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One of the most popular stage musicals in the history of Broadway and London's West End makes its long-awaited arrival on the motion-picture screen ...Show synopsisOne of the most popular stage musicals in the history of Broadway and London's West End makes its long-awaited arrival on the motion-picture screen in this lavish adaptation directed by Joel Schumacher. Christine (Emmy Rossum) is a beautiful and gifted young woman who longs to join the company of the Paris Opera House. During rehearsals for one of the opera's grand productions, a backdrop falls and crashes to the floor, nearly crushing leading lady Carlotta (Minnie Driver). When several members of the company suggest this could be the work of the "Phantom of the Opera," a spectral presence said to haunt the building, Carlotta drops out of the show, and the fates permit Christine to step in as her replacement. Christine's performance is a triumph, and on opening night she becomes reacquainted with Raoul (Patrick Wilson), a former childhood friend who is now a wealthy and well-known nobleman. Christine soon finds herself smitten with the handsome Raoul, but the same evening she makes a startling discovery -- the story of the Phantom is not just a legend. A brilliant but horribly disfigured composer (Gerard Butler) lives deep in the depths of the opera house, and taken with the beauty of Christine's voice, he abducts her and brings her to his lair, where he offers to help her perfect her talents, offering to write an opera especially for her. As the terrified Christine is comforted by Raoul, the two fall in love, but the phantom sees her affection for Raoul as a tremendous betrayal, and the jealous phantom nearly kills Christine as he nearly killed Carlotta. When the phantom emerges to present the opera's management with the piece he has written for Christine, the singer is asked to put her life on the line in an effort to capture the mad genius once and for all. Andrew Lloyd Webber's musical version of Gaston Leroux's novel, which had already enjoyed several stage and screen adaptations in the past, opened in London in 1986 and has been a popular favorite around the world ever since; the show was still running in New York and London when the film version premiered in late 2004. ~ Mark Deming, RoviHide synopsis
As for favorite Phantom adaptations, this is pretty far down the list. Gerard Butler's acting is only mediocre, Emmy Rossum's is better but not by much, the Phantom's face only looks burned and he isn't all that ugly really and pretty much stays handsome, doesn't really make people believe he's a madman, Gerard Butler really doesn't have an training in singing and it shows; it's not an appropriate role for him to play, a few things are changed, it doesn't shine like the show does, although Patrick Wilson makes a great Raoul.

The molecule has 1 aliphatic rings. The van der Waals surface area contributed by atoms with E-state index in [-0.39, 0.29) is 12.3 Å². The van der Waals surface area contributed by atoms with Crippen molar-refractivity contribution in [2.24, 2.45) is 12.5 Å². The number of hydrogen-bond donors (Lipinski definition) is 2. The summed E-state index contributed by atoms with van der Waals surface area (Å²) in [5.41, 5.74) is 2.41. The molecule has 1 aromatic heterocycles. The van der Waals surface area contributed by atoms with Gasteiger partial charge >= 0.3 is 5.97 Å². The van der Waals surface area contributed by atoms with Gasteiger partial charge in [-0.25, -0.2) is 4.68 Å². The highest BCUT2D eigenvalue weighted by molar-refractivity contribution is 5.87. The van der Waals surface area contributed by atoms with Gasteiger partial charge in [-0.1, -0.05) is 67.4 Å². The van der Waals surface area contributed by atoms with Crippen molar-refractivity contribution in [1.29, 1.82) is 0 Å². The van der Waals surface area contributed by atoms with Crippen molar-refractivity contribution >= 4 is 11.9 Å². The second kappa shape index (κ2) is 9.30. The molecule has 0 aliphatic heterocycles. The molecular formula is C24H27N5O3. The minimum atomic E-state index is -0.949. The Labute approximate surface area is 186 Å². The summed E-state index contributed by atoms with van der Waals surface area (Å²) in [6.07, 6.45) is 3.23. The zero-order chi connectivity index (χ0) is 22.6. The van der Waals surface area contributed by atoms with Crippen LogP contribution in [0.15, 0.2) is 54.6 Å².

It doesn't hold a candle to the stage production, but it gets expensive going to the theatre and this is a way you can watch the story again and again without having to do that. The music is basically the same and therefore beautiful, and it's not completely terrible. The effects and location are very good too, However, I really wish they would have just filmed the stage production like they did with Cats. Andrew Lloyd Webber was just trying to get more money from Phantom once again.
I love Andrew Lloyd Webber's stage version of the phantom. the music is excellent, magical, and romantic. The film had the music, but none of the stage version's charm. Gerard Butler and Emmy Rossum pale in comparison to Michael Crawford and Sarah Brightman.
Gerard Butler is a very handsome man and apparently stays that way even after being unmasked. His deformed side is barely anything to stare twice at and mostly acheived through dramatic lighting. In the stage version at least when he removed his mask the phantom was very ugly. Here it is barely worth all the drama. Worse Gerard Butler tends to over act making his phant appear goofy in serious parts of the film.
Emmy Rossum does better acting wise than Gerard Butler, but she lacks chemistry with the Phantom or Raoul. Patrick Wilson really shines as Raoul. He did the romantic lead well, much different from his roles in Angels in America or Hard Candy. He is an excellent actor who gives one hundred percent to the film.
Lines have been altered from the stage production and the chandelier crash is rightfully moved towards the end of the picture. The added drama of Raoul sword fighting with the phantom or him being trapped under water and nearly killed comes across as cheesey. They were not neccessary for the drama and served to take up time.
This is still a good adaptation if only for Webber's musical score. Its fun to watch and Gerard Butler does make a handsome phantom.